I guess that we will also have to declare war on all the other nations with weapons of mass destruction (USA, UK, France, USSR, China etc) and those who have a history of killing their own people (including the unborn?).

Actually, I think I have made my feelings clear and like one of my favorite sites I am going to try to avoid saying anything further about the war. Basically it is a tragic mistake and there is nothing I can do or say that will change it.

Expect more exciting news about the one horse local elections instead :-)

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Legal Support

The SMH has a very long article about containing snippits about the war. Normally I don't quote articles directly but in this case the relevant part is quite short:

Legal case for war dubious, warns Clark
The United States and Britain were unlikely to find legal support for an attack on Iraq, New Zealand Prime Minister Helen Clark said today. They would "stretch back through a string of UN resolutions to construct a legal edifice for what is happening", she said. "I think they will fail to convince most international lawyers. I think the lawyers will argue about this until kingdom come."

I can solve the problem. Any lawyers who don't support the legal case for the war can be sent to the front. Won't be any problem getting legal support in that case ....

[HINT FOR HUMOUR IMPAIRED: No I do not agree with the war - see the song below and earlier articles - I am pointing out the silliness of haggling about the legality/illegality of a war that should not happen.]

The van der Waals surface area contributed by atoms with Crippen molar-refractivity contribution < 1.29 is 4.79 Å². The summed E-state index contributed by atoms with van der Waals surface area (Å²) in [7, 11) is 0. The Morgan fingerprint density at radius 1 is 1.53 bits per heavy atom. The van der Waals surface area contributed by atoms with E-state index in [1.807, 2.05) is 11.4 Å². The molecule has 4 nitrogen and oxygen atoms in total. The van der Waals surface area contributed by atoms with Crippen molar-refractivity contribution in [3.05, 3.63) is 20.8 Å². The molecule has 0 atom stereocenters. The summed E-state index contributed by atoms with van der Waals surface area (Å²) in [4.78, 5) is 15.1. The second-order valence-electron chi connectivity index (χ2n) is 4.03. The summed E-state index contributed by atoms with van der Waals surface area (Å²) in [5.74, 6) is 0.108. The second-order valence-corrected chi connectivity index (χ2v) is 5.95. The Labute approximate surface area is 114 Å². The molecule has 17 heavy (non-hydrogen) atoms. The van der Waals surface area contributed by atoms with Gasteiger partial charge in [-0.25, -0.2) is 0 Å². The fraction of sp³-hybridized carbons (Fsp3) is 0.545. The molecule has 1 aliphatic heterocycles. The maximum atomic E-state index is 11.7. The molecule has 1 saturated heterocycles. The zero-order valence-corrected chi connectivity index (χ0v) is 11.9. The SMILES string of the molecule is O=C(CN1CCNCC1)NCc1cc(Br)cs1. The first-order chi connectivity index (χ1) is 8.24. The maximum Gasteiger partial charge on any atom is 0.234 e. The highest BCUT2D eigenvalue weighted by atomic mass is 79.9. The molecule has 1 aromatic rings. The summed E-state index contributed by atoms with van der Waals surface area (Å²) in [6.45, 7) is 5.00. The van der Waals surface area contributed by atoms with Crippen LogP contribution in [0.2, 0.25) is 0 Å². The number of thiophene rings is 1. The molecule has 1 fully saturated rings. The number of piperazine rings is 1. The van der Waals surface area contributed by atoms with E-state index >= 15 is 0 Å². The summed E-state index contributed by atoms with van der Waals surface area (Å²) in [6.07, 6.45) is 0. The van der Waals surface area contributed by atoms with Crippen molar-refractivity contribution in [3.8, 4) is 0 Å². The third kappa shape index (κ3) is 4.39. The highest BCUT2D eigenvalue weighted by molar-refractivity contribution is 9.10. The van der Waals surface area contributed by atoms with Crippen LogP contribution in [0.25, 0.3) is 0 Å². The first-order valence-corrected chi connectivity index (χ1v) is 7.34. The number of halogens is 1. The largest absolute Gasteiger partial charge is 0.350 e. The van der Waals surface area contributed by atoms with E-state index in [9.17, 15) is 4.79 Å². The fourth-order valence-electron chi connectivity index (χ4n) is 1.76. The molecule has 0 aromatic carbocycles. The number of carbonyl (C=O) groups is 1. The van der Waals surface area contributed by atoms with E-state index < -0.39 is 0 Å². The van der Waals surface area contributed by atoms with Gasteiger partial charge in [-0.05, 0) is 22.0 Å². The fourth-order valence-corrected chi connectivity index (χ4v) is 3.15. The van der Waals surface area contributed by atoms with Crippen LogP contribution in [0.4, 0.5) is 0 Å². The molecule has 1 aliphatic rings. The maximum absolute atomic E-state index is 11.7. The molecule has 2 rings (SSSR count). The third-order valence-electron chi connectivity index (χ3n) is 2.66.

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March 17, 2003


Pass the smelling salts.... What a shock election discovery.... The SMH noticed today that Labor to benefit most from the Greens' preference deals.

Who could have expected that? Not that it has been any different in any election in Australia since the Green party was formed.

There are three problems with the Greens: First they are fundamentally a one issue party which can't cope with more generic issues of government (e.g. legalizing drugs?), second they ignore perfectly valid evidence that doesn't fit their preconceptions (e.g. the bush vs burnoff issue), and thirdly they are just a just a mechanism for funneling votes back to labor.

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March 15, 2003

UK vs France

Talk about stating the obvious. The BBC had this article , I mean what did you really expect the UK to do? Applaude them? Kiss them on both cheeks?

UK condemns French veto stance
War with Iraq appears a step closer after Tony Blair said he believed a second United Nations resolution on Iraq was "now probably less likely than at any time". His official spokesman said that efforts were continuing to secure a diplomatic solution to the crisis - but accused France of "poisoning" the diplomatic process.
Government sources said efforts could continue into next Monday if necessary, but Downing Street said they could not "elasticate for ever".
Amid rising tension, the Queen has cancelled a visit to Belgium next week on the advice of the Foreign Office because it was felt that it would not be appropriate for her to be out of the country "given the present circumstances".